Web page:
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2,351 m
2,053 m
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2.3
4.5
9.01 km

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邻近 Loganville, California (United States)

Hiking/scrambling to Young America Lake is an adventure with awesome views! The destination is nice too.
Young America is a pretty little lake surrounded by majestic rock formations and tall ridges on three sides. This hike provides a wide variety of views and terrain.

I rate this as difficult for a hike. That is a caution to consider the hazards. Most people used to high country hiking can do it. I think it is less hazardous than skiing a black run and merits a similar level of respect. There are no maintained trails to the lake, steep slopes, loose scree, some low growing brush patches to pass through, boulders to climb over and sections where you need to use your hands to ascend or descend. This is not rock climbing and no special gear is required. You need good balance and be able to recover when the surface slips. Long pants were nice for the brush patches and that combined with no shade in the Young America basin is why I waited till cooler weather.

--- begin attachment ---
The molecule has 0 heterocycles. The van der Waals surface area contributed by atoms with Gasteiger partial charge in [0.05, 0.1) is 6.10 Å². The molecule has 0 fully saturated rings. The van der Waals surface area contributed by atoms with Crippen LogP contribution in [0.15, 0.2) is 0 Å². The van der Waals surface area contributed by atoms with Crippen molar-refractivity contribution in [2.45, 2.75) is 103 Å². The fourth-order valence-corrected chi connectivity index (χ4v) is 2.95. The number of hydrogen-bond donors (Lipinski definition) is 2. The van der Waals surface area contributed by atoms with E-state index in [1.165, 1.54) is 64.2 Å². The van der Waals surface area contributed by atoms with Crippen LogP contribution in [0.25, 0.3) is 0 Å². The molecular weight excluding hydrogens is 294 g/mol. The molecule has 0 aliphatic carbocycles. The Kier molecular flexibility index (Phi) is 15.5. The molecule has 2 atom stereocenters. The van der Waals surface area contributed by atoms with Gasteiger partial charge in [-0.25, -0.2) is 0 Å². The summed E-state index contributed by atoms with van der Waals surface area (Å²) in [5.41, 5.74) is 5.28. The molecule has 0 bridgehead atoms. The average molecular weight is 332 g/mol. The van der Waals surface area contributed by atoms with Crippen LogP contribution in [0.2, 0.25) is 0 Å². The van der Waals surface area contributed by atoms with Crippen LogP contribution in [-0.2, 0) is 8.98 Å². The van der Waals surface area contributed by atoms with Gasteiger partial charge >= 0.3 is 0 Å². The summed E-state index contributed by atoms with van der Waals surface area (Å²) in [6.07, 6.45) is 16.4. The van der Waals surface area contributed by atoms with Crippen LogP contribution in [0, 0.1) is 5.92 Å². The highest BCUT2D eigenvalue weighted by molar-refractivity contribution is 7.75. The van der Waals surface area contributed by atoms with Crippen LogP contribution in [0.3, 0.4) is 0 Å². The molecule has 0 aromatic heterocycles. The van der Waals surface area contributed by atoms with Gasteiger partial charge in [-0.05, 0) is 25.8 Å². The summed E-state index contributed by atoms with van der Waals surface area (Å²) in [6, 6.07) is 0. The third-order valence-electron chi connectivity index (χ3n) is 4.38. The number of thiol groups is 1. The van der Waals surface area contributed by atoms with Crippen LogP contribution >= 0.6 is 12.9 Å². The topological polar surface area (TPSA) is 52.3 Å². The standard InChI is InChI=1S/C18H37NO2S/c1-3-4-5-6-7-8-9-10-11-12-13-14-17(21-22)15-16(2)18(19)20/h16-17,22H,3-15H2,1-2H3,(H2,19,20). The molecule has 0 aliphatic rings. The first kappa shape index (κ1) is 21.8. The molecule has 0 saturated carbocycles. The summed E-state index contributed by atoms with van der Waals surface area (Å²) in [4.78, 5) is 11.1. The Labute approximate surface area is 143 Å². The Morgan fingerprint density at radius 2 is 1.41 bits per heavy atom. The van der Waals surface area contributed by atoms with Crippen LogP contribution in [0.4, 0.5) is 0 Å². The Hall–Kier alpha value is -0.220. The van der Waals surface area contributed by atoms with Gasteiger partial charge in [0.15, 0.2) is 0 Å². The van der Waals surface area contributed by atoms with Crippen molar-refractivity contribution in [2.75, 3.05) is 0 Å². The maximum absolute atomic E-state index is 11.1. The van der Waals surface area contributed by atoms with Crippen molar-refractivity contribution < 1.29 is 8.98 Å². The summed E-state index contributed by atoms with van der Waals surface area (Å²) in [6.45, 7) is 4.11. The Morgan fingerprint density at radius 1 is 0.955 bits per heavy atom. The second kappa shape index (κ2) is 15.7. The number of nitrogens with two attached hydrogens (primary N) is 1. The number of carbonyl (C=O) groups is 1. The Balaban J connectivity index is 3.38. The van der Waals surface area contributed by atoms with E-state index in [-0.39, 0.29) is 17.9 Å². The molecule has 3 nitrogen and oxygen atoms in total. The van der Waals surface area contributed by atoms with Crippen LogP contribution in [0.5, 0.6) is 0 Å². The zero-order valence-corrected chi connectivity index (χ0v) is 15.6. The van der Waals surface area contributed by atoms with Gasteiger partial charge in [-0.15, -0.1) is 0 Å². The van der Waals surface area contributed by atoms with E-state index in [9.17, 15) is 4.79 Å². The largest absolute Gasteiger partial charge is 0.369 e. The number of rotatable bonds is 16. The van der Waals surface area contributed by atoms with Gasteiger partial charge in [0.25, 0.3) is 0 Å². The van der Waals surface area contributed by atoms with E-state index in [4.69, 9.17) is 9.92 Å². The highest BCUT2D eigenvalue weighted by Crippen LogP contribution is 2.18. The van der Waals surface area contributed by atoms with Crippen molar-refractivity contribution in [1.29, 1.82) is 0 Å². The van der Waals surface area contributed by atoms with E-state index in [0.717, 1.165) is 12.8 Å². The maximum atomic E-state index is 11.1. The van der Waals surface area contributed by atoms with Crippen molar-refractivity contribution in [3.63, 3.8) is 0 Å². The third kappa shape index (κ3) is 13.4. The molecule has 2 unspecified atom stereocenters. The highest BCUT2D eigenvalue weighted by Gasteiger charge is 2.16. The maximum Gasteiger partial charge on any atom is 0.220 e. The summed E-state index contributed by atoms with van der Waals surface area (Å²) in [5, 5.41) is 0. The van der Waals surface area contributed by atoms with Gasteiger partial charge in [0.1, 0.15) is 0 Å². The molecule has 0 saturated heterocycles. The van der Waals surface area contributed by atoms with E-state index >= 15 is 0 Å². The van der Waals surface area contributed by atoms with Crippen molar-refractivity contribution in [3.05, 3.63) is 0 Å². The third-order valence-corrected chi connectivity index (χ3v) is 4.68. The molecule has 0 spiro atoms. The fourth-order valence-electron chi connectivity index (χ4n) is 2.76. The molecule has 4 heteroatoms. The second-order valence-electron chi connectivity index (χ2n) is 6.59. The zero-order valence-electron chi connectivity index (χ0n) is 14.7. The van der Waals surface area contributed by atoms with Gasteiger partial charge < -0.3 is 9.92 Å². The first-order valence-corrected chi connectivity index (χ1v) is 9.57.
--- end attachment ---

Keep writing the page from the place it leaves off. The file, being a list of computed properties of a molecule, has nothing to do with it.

This was our first attempt and there may be better ways to get there than we found. I wanted a shorter route than the ones I’d read about so that we’d have more time to explore the lake.
We took a side trail from the Sierra Buttes Lookout Trail along the ridge next to Young America and should have quickly left it where it turns back toward the Sierra Buttes Lookout Trail. We were hoping to find a trail along the top of the ridge, but failing that we traversed below the top on the Tamarack Lakes side. That was cross county through an open forest finding sporadic sections of trail (human or animal?) as we headed to the nearest pass. The hillside we cut across on the way to the pass is pretty steep and the footing sometimes gave way being covered with duff and / or scree. It would be easy going if there is a trail we didn’t find.
From the pass we took the fall line from the ridge on the Young American side as no other options looked better. It starts out quite steep with scree that often gave way. I found better footing and secure hand holds by staying in fingers of low bushes extending down the slope. A companion stayed on the scree and slid down on his heels. That was fastest way down but requires more skill and daring. I advise keeping a wide distance between hikers so they have time to dodge dislodged rocks which don’t stop till the bottom. That was the most dangerous part of the hike. The slope moderates in an interesting jumble of large boulders of various types and colors that is easy to get through with a little trial and error. This half of the lake’s shore is boulders, occasional small cliffs and some bushes that can hide holes you don’t want to step in. The far side of the lake is mostly large cliffs and a rapidly ascending rock ridge.